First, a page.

Anti-diet psychotherapist and Health at Every Size advocate Carmen Cool joins to talk about embracing anger against diet culture and the patriarchy, how to give yourself permission to engage in health-promoting behaviors for non-diet reasons, why intersectional feminism was so integral to her eating disorder recovery, the perceived hierarchy of disordered eating behaviors, her experience training health professionals in a weight-inclusive model, the social determinants of health and issues of access, and much more! PLUS, Christy answers a listener question about dealing with nighttime binges.
Carmen is a psychotherapist, educator, speaker, and a cupcake connoisseur. In addition to being a therapist for 17 years, she has started and run a nonprofit, created youth programs, and speaks internationally on Health At Every Size ®, feminism and eating disorders, and weight stigma.
Her work is focused on dismantling diet culture, healing our relationship to food and body, and supporting the next generation of body positive leaders. She is the immediate past Board President of the Association for Size Diversity and Health, was named “Most Inspiring Individual” in Boulder, Colorado and was the recipient of the Excellence in Eating Disorder Advocacy Award in Washington, DC.
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Carmen’s relationship with food growing up, including her experience with diet culture at a young age
Food as a source of comfort
Carmen’s experience with binge eating disorder, including sneaking food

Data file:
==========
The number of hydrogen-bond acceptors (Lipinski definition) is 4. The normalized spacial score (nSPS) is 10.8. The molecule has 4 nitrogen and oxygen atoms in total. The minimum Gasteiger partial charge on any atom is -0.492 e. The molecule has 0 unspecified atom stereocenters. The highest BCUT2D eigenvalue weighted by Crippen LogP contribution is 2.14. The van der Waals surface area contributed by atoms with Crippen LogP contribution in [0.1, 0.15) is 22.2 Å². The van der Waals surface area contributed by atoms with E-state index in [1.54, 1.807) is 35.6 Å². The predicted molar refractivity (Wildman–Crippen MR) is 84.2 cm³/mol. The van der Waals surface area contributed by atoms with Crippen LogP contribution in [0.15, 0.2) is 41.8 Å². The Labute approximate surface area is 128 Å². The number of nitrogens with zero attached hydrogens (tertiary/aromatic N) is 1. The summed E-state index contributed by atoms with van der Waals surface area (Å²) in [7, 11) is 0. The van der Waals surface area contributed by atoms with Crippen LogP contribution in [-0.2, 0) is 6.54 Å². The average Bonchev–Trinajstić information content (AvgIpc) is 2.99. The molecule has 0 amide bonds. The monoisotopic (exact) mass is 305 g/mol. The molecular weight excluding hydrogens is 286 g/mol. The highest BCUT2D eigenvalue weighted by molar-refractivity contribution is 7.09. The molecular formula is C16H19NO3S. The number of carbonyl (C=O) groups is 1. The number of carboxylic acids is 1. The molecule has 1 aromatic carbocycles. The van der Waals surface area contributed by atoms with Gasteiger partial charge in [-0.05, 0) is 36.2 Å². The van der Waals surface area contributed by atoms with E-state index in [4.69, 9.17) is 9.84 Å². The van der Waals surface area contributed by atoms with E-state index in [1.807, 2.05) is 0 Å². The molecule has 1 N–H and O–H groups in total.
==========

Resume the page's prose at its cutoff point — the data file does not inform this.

Preoccupation with weight gain, and looking to diets and restriction as the answer
The toxic nature of body-related compliments due to weight loss
Carmen’s transition from dieting into bulimia
How food and body obsession take over our time and brain space
Carmen’s experience in an eating disorder treatment center
The impact of feminism and therapy in eating disorder recovery
How mainstream the diet/binge cycle has become
The intersection of weight stigma and eating disorders
Carmen’s experience having an eating disorder alongside her sister’s struggle with anorexia
The privilege that those with anorexia have vs other eating disorders
Carmen’s introduction to Health at Every Size and fat acceptance
Putting together the personal and the political
Intersectional feminism’s impact on the body acceptance, fat acceptance, and eating disorder recovery movements
Rejecting body ideals and embracing anger at the patriarchy
Why diet culture is a life thief
Making peace with food and movement choices previously associated with diet culture
Carmen’s introduction to mindfulness, intuitive eating, and body work through massage therapy
Self-care, non-judgmental awareness and observation, self-compassion, and an attitude of curiosity
Going from eating disorder recovery to intuitive living
The problem with weight loss models in eating disorder treatment
The need for weight-inclusive care
The influence of social determinants of health, the accessibility of intuitive eating and joyful movement, and the issue of healthism
Carmen’s work with health professionals to bring them into a weight-inclusive model
Making space for planting seeds of change while also not being overly invested in everyone’s individual process
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Intuitive Eating, 3rd ed. by Evelyn Tribole and Elyse Resch
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My online course, Intuitive Eating Fundamentals, which includes monthly listener Q&A podcasts and access to my private Facebook support group
Listener Question of the Week
How do we deal with nighttime bingeing, especially if we’re already trying our best to eat enough throughout the day? Can we guide ourselves through these food and body struggles using our own intuition? How does emotional eating, food insecurity, deprivation, diet culture, and more contribute to bingeing behaviors? What are some ways we can experiment with an evening snack to stave off nighttime eating? Is the diet mentality still reinforcing subtle restriction, leading to ravenous hunger?